This Committee is required to formulate and recommend to the Board, a CSR Policy (Policy) to indicate the list of projects or programs to be undertaken by the company falling within the purview of the Schedule VII5 of the Companies Act, specifying the modalities of execution of such projects or programs and implementation schedules for those projects or programs. It has been clarified that the activities provided under the Schedule VII of the Companies Act should be interpreted liberally so as to capture the essence of the subjects enumerated in such Schedule. Further, CSR activities cannot include activities undertaken in pursuance of normal course of business of a company. Any project or program or activity benefitting only the employees of the company and their families will not be considered as CSR under the Companies Act. Also, contribution to any political party directly or indirectly will not be considered as CSR activity.

Along with the CSR policy, such Committee is required to recommend the amount of expenditure to be incurred on the CSR activities and also has to monitor the Policy of the company. The Committee has to institute transparent monitoring mechanisms for implementation of the CSR activities.

The Board after approving the recommendations made by the Committee has to disclose the contents of such Policy in its report and also on the company's website, if any, in the format provided under the Rules. It is the responsibility of the board to ensure that all the activities included in the Policy are undertaken by the company.

For ease, a company is allowed to collaborate with other companies for undertaking projects or programs or activities in a manner that the Committees of the respective companies are in a position to report separately on such projects or programs or activities. Further, the Board can undertake its CSR activities through a registered trust or a registered society or a company established by the company or its holding or subsidiary for charitable objects or otherwise if the company has specified the project or programs to be undertaken through these entities, the modalities of utilization of funds on such projects and programs and the monitoring and reporting mechanisms. However, if such trust or society or company is not established by the company or its holding or subsidiary, it should have an established track record of 3 years in undertaking similar programs or projects.

Even though the Companies Act and the Rules do not prescribe for any specific provision for penalty if a company fails to spend on CSR, a company may be covered under the general provision of penalty which is for those contraventions for which there has been no penalty or punishment provided elsewhere under the Companies Act. This general provision of penalty provides for a fine which may extend to INR 10,000, and where the contravention is continuing one, with a further fine which may extend to INR 1000 for every day after the first during which the contravention continues. Even though the amount of fine might not be substantial for a company to pay, it might still give the company a bad name and effect its goodwill and reputation in the market.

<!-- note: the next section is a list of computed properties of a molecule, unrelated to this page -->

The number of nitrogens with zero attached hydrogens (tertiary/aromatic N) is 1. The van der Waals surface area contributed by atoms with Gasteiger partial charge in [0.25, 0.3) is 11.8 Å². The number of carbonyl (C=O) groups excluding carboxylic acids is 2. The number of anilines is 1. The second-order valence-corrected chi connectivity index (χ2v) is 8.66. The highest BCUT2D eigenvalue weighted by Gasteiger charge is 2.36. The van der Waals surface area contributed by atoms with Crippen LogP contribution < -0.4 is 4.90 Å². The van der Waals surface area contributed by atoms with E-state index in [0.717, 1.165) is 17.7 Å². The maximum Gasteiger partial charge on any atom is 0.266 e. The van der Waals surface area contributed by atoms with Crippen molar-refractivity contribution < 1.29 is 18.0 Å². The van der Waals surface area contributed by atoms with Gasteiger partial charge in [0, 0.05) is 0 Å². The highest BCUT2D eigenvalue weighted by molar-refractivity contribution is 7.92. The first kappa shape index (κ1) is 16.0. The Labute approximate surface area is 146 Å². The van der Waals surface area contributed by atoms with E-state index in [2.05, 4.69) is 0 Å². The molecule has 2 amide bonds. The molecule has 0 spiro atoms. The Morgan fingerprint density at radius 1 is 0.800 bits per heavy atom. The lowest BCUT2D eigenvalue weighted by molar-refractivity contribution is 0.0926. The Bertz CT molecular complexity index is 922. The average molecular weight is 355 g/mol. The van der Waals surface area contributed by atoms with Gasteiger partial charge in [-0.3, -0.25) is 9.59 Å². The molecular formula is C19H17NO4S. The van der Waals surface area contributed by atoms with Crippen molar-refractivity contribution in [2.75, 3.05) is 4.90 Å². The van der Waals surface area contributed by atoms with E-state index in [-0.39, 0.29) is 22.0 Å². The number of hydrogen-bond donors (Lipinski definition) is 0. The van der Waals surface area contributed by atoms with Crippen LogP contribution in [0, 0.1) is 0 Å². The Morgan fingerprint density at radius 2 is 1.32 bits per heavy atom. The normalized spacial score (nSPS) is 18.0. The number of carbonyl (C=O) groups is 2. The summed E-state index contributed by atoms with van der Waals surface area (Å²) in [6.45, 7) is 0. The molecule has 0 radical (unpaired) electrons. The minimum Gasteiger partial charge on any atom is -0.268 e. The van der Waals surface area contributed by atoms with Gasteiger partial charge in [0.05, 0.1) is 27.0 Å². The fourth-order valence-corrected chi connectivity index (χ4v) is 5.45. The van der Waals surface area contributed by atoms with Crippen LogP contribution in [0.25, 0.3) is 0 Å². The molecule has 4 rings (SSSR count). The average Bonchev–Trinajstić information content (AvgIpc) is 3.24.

There is ambiguity regarding the tax treatment of amount spent on CSR activities. However, logically, depending upon the type of CSR activity done by the companies, tax benefits may be available to such companies accordingly.

In light of above, CSR provisions under the Companies Act and the Rules will ensure a better society as the companies are being obligated to return back to the society what they take from the society. Even though such stringent CSR requirements may be criticised by some as a mandatory expenditure, it is definitely an encouraging initiative to bring about a positive difference to the society in which these companies operate and make it a better place.

Footnotes

1 Company can also be a foreign company having branch office or project office in India.

2 Ministry of Corporate Affairs by way of General Circular No. 21/2014 clarified that the threshold limits of CSR are to be checked for the three preceding financial years.

3 "Net Profit" means the profit of a company as per its financial statement prepared in accordance with the provisions of the Companies Act, but will not include the following, namely: a) any profit arising from any overseas branch or branches of the company, whether operated as a separate company or otherwise; and b) any dividend received from other companies in India, which are covered under the CSR provision of the Companies Act and are complying with such provision.

4 At the time of registration of foreign company, documentation with respect to such a person is submitted with the Registrar.

5 Schedule 7 of the Companies Act provides a list of activities which may be included by companies in their Policy.

The content of this article is intended to provide a general guide to the subject matter. Specialist advice should be sought about your specific circumstances.